Impaired fibrinolysis and lower levels of plasma alpha(2)-macroglobulin are associated with an increased risk of severe asthma exacerbations

Stanislawa Bazan-Socha, Lucyna Mastalerz, Agnieszka Cybulska, Lech Zareba, Romy Kremers, Michal Zabczyk, Grazyna Pulka, Teresa Iwaniec, Jan G. Bazan, Coenraad Hemker, Anetta Undas*

*Corresponding author for this work

Research output: Contribution to journalArticleAcademicpeer-review

8 Citations (Web of Science)


Recently we have reported that asthma is associated with enhanced plasma thrombin formation, impaired fibrinolysis and platelet activation. In the present study we investigated whether described prothrombotic blood alterations might predispose to thromboembolic events or asthma exacerbations. In 164 adult asthmatics we assessed clinical events during 3-year follow-up and analyzed their associations with measured at baseline prothrombotic blood parameters. Data were obtained from 157 (95.7%) of the asthma patients. We documented 198 severe asthma exacerbations (64/ year), which occurred in 53 subjects (34%). These patients were older (p = 0.004), had worse asthma control (p = 0.02) and lower spirometry values (p = 0.01), at baseline. Interestingly, this subgroup had longer clot lysis time (CLT), as well as lower a2-macroglobulin (p = 0.038 and p = 0.04, respectively, after adjustment for potential confounders). Increased CLT and lower a2-macroglobulin were demonstrated as independent predictors of asthma exacerbation in multiple regression model. Moreover, we documented two episodes of deep vein thrombosis (1.3%), and eight acute coronary syndromes (5.1%). Patients who experienced thromboembolic events (n = 10, 6.4%, 2.1%/ year) had lower alpha(2)-macroglobulin (p = 0.04), without differences in efficiency of fibrinolysis and thrombin generation. Impaired fibrinolysis and lower levels of alpha(2)-macroglobulin might predispose to a higher rate of asthma exacerbations, suggesting new links between disturbed hemostasis and asthma.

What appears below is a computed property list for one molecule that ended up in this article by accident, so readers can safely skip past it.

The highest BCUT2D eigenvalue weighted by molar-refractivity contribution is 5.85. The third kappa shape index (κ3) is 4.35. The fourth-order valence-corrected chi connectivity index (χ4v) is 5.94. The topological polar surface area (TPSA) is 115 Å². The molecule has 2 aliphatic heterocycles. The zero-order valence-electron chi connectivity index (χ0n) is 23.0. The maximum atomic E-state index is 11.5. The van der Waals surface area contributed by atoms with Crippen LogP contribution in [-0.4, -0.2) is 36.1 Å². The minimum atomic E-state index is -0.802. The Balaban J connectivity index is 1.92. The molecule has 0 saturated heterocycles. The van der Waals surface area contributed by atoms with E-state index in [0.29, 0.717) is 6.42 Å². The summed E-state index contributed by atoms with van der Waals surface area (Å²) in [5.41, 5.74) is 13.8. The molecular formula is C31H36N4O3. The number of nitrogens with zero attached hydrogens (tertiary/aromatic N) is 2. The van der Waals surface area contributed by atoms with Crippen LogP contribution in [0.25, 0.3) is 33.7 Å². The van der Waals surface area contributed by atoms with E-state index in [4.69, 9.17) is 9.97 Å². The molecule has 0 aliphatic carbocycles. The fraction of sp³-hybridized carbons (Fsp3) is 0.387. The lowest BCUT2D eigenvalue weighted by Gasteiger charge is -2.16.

Original languageEnglish
Article number11014
Number of pages10
JournalScientific Reports
Publication statusPublished - 8 Sep 2017



Cite this